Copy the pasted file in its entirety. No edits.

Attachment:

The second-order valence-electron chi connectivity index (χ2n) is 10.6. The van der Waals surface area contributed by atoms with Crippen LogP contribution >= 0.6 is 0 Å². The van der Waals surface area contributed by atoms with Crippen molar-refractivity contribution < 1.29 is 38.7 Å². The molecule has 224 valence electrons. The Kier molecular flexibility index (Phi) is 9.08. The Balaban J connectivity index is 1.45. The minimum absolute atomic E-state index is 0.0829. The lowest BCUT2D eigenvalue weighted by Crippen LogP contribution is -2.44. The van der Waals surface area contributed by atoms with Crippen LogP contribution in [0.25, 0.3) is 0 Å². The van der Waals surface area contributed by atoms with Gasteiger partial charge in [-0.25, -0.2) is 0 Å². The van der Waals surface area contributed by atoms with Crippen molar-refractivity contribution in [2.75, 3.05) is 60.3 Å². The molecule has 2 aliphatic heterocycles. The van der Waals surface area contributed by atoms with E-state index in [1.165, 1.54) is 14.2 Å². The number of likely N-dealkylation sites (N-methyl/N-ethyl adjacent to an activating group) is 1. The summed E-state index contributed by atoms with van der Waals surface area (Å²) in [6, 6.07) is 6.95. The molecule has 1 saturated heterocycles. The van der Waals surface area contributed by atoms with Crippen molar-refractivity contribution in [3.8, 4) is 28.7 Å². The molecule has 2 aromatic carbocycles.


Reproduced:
The second-order valence-electron chi connectivity index (χ2n) is 10.6. The van der Waals surface area contributed by atoms with Crippen LogP contribution >= 0.6 is 0 Å². The van der Waals surface area contributed by atoms with Crippen molar-refractivity contribution < 1.29 is 38.7 Å². The molecule has 224 valence electrons. The Kier molecular flexibility index (Phi) is 9.08. The Balaban J connectivity index is 1.45. The minimum absolute atomic E-state index is 0.0829. The lowest BCUT2D eigenvalue weighted by Crippen LogP contribution is -2.44. The van der Waals surface area contributed by atoms with Crippen LogP contribution in [0.25, 0.3) is 0 Å². The van der Waals surface area contributed by atoms with Gasteiger partial charge in [-0.25, -0.2) is 0 Å². The van der Waals surface area contributed by atoms with Crippen molar-refractivity contribution in [2.75, 3.05) is 60.3 Å². The molecule has 2 aliphatic heterocycles. The van der Waals surface area contributed by atoms with E-state index in [1.165, 1.54) is 14.2 Å². The number of likely N-dealkylation sites (N-methyl/N-ethyl adjacent to an activating group) is 1. The summed E-state index contributed by atoms with van der Waals surface area (Å²) in [6, 6.07) is 6.95. The molecule has 1 saturated heterocycles. The van der Waals surface area contributed by atoms with Crippen molar-refractivity contribution in [3.8, 4) is 28.7 Å². The molecule has 2 aromatic carbocycles.